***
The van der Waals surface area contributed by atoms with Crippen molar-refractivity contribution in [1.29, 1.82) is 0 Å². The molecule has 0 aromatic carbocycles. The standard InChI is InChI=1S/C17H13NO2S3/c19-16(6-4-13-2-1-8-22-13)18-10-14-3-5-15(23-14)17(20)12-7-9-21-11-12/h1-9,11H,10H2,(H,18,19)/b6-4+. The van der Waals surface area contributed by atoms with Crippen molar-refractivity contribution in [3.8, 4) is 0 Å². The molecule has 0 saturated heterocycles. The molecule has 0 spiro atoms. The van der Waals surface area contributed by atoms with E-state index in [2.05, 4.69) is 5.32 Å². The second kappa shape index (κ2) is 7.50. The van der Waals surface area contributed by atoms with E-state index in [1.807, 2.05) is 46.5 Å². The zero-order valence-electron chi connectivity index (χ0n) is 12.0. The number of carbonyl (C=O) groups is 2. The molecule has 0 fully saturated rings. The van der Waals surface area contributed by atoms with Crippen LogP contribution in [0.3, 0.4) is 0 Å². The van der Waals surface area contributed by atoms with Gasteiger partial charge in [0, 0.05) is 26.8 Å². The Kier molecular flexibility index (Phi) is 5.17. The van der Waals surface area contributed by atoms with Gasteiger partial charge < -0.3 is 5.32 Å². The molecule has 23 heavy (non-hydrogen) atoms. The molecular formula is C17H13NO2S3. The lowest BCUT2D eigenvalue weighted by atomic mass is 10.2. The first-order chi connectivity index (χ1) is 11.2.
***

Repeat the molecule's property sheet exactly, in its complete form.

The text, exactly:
The van der Waals surface area contributed by atoms with Crippen molar-refractivity contribution in [1.29, 1.82) is 0 Å². The molecule has 0 aromatic carbocycles. The standard InChI is InChI=1S/C17H13NO2S3/c19-16(6-4-13-2-1-8-22-13)18-10-14-3-5-15(23-14)17(20)12-7-9-21-11-12/h1-9,11H,10H2,(H,18,19)/b6-4+. The van der Waals surface area contributed by atoms with Crippen molar-refractivity contribution in [3.8, 4) is 0 Å². The molecule has 0 saturated heterocycles. The molecule has 0 spiro atoms. The van der Waals surface area contributed by atoms with E-state index in [2.05, 4.69) is 5.32 Å². The second kappa shape index (κ2) is 7.50. The van der Waals surface area contributed by atoms with E-state index in [1.807, 2.05) is 46.5 Å². The zero-order valence-electron chi connectivity index (χ0n) is 12.0. The number of carbonyl (C=O) groups is 2. The molecule has 0 fully saturated rings. The van der Waals surface area contributed by atoms with Crippen LogP contribution in [0.3, 0.4) is 0 Å². The van der Waals surface area contributed by atoms with Gasteiger partial charge in [0, 0.05) is 26.8 Å². The Kier molecular flexibility index (Phi) is 5.17. The van der Waals surface area contributed by atoms with Gasteiger partial charge < -0.3 is 5.32 Å². The molecule has 23 heavy (non-hydrogen) atoms. The molecular formula is C17H13NO2S3. The lowest BCUT2D eigenvalue weighted by atomic mass is 10.2. The first-order chi connectivity index (χ1) is 11.2.